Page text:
I’m a relatively new Star Wars fan. I saw the movies for the first time three years ago, when I was 19. It’s sad, I know. But as soon as I saw the Star Wars movies, I was hooked, and I wanted to know more. I got online and researched all the questions I had about the characters, the worlds, and the story of the Star Wars. I wanted to know everything there was to know about the amazing universe George Lucas created. I wanted to read every book, to play every game, to subscribe to every comic. But there was just too much. The Expanded Universe was too big, and I knew I could never take it all in.
And then the Lucas Story Group made the announcement that they were resetting the canon. Now, the canon includes only the six movies, the Clone Wars TV series, and all future books, movies, shows, etc. I was ecstatic because now I have an opportunity to experience the whole story with no ambiguity or conflicting plot lines. And I fully intend to experience all of it. The first book to officially fit into the Star Wars canon came out last month. It’s called A New Dawn, and it’s the subject of my Stuff Devon Likes post today.
A New Dawn actually serves a prequel to the brand new animated Star Wars TV series, Star Wars Rebels. The book acts as an introduction to two of the main characters in the show: Kanan, a wandering loner who has forsaken his Jedi past, and Hera, a young pilot seeking to start a resistance movement against the Empire. A New Dawn tells the story of how these two characters meet and sets up the show. Seeing as the show (which takes place between the two movie trilogies) is considered the origin story of the Rebel Alliance, A New Dawn could be considered the very beginning (or dawn, rather) of the rebellion.
A New Dawn takes place on a planet called Gorse and its moon Cynda. Kanan, who is working as a miner on Cynda while living on Gorse, meets Hera, and they discover a plot by the evil Empire mogul Count Vidian to destroy the moon (and subsequently Gorse) for his own gain and that of the Empire. Along with their friends Skelly and Zaluna, Kanan and Hera attempt to stop Vidian’s evil plan and save the people of Gorse.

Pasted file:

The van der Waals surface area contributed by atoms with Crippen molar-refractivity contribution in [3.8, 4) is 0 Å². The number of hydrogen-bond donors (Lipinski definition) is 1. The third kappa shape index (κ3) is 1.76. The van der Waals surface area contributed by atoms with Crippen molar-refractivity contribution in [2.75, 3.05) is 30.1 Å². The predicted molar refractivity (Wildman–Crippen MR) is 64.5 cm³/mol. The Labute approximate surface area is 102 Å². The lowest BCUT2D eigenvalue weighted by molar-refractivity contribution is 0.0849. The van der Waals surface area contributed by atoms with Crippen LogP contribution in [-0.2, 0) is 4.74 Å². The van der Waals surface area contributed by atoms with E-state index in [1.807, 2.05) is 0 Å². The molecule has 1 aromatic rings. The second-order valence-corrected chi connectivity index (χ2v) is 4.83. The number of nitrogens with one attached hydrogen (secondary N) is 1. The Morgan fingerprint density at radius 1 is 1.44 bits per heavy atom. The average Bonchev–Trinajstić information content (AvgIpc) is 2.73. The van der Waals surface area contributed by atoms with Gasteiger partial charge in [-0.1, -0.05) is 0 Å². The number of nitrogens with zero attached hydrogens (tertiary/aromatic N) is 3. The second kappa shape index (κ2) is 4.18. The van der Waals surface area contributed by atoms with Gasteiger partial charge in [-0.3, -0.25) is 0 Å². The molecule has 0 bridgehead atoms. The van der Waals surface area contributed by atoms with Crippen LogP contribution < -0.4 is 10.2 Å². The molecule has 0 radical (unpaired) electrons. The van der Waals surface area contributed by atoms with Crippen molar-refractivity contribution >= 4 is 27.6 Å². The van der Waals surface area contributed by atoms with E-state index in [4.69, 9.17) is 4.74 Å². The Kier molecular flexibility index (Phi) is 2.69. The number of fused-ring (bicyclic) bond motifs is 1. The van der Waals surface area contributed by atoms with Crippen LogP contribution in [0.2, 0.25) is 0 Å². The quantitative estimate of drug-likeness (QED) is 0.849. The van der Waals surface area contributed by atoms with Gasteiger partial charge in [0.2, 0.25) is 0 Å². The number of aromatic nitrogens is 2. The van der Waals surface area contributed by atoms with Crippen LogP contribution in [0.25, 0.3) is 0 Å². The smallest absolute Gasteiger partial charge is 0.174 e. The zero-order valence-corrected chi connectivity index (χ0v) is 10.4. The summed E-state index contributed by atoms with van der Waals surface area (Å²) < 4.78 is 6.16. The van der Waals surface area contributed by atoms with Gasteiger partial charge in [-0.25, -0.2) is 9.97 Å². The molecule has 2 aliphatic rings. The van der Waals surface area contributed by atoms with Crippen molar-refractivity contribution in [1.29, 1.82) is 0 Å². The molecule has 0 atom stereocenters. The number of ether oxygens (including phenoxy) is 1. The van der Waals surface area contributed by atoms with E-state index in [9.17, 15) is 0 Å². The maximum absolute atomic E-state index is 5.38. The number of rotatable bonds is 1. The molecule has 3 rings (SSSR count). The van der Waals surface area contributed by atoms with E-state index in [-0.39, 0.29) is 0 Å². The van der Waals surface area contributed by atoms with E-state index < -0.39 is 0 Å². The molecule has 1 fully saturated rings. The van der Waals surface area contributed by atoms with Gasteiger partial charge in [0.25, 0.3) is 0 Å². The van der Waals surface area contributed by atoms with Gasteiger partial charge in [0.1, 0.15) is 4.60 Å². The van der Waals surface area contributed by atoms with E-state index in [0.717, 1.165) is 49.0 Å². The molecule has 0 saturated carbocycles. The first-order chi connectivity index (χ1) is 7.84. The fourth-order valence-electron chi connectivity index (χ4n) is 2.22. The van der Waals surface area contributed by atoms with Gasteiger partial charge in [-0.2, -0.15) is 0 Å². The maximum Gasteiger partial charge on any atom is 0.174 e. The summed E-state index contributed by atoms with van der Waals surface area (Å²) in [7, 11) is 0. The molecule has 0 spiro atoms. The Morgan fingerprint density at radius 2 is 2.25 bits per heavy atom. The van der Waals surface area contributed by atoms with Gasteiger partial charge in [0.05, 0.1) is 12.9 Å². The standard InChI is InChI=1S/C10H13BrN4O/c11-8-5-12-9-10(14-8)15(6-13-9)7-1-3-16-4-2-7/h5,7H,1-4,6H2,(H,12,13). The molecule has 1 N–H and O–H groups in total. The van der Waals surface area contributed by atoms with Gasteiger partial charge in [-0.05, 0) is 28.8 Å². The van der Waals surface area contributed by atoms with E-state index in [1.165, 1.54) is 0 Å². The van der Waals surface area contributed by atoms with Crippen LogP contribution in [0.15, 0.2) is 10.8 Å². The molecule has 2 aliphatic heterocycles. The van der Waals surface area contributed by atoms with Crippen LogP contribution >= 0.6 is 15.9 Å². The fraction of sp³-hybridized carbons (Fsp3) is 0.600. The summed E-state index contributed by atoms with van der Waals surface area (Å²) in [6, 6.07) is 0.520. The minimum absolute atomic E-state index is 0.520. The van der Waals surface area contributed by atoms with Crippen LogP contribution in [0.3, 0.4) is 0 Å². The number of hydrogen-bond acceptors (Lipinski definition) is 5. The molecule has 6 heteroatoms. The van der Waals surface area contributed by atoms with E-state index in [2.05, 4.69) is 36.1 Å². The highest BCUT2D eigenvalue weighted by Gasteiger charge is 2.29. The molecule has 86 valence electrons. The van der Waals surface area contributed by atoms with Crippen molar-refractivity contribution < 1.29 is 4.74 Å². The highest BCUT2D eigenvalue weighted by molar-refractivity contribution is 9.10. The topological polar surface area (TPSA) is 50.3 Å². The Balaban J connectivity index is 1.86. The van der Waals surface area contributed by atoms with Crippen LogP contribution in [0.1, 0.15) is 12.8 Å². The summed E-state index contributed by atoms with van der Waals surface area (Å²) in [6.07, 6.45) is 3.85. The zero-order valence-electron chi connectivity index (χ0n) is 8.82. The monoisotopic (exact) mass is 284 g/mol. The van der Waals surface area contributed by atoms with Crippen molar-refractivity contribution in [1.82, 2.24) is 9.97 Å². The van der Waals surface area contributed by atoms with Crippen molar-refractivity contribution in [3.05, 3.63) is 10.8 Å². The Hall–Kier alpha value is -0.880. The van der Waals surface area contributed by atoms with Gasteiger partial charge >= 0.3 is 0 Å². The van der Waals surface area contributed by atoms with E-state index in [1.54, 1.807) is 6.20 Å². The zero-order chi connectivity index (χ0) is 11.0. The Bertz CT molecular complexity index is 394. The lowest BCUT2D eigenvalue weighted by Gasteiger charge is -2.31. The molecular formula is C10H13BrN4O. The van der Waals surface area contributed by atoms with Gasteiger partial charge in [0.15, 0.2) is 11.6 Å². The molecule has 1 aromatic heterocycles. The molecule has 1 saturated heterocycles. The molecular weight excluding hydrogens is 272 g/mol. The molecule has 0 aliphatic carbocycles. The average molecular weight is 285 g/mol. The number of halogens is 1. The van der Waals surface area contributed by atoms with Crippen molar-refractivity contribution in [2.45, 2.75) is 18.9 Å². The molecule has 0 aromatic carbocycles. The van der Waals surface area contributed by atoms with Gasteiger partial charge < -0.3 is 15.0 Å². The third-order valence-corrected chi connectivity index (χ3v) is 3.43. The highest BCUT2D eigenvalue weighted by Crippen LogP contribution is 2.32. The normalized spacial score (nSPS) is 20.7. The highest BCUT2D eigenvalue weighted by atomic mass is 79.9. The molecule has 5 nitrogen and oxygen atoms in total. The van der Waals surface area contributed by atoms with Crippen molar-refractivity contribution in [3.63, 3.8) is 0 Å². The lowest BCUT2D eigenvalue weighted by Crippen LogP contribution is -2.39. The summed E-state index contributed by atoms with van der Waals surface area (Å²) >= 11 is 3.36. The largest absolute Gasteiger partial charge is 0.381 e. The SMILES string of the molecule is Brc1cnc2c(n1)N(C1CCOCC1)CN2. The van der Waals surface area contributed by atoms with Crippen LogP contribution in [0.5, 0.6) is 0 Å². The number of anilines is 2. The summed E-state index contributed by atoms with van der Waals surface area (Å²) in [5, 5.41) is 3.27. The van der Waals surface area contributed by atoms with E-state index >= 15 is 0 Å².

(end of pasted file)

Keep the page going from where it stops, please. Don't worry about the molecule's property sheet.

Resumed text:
One thing I like about A New Dawn is that it really establishes the feel of the galaxy under the Empire. By the time this book takes place, the Empire has been running for a while. It seems to permeate the lives of its citizens, and resistance isn’t even an option for most of them. That’s what makes characters like Kanan and Hera so special. In their own small ways, they work to combat the oppressive system of the Empire and ultimately, we know that this will turn into a full-fledged rebellion in the form of the Rebel Alliance. But for now, this is just a story of a couple of brave souls who are willing to stand up in their daily lives against the evil Empire while also trying to avoid going too far and getting into trouble.
There are also some references to other aspects of the Star Wars universe that really establish the fact that this story is a part of the great arc of the Star Wars. While Darth Vader himself doesn’t appear, he is mentioned. Stormtroopers are all over this book. And the technology and terminology used in the book are borrowed from other Star Wars sources.
While Star Wars Rebels is geared towards kids, A New Dawn is definitely for adults. This isn’t a children’s chapter book. It’s intense, honest, and subtle at points. The themes of resistance, rebellion, oppression, and loss are clear throughout the story. And they make for a very interesting and compelling story.
If you’re into Star Wars and want to know more about the story between Episodes III and IV, I would highly suggest checking out A New Dawn. It’s very cool to be able to experience the Star Wars universe in written form as well as in movie form. Star Wars is a huge undertaking, and it has a lot of stories to tell. A New Dawn is one of those stories, and it’s worth a read. Thanks for checking out my blog post, friends! Have a great Saturday, and I’ll see you next week.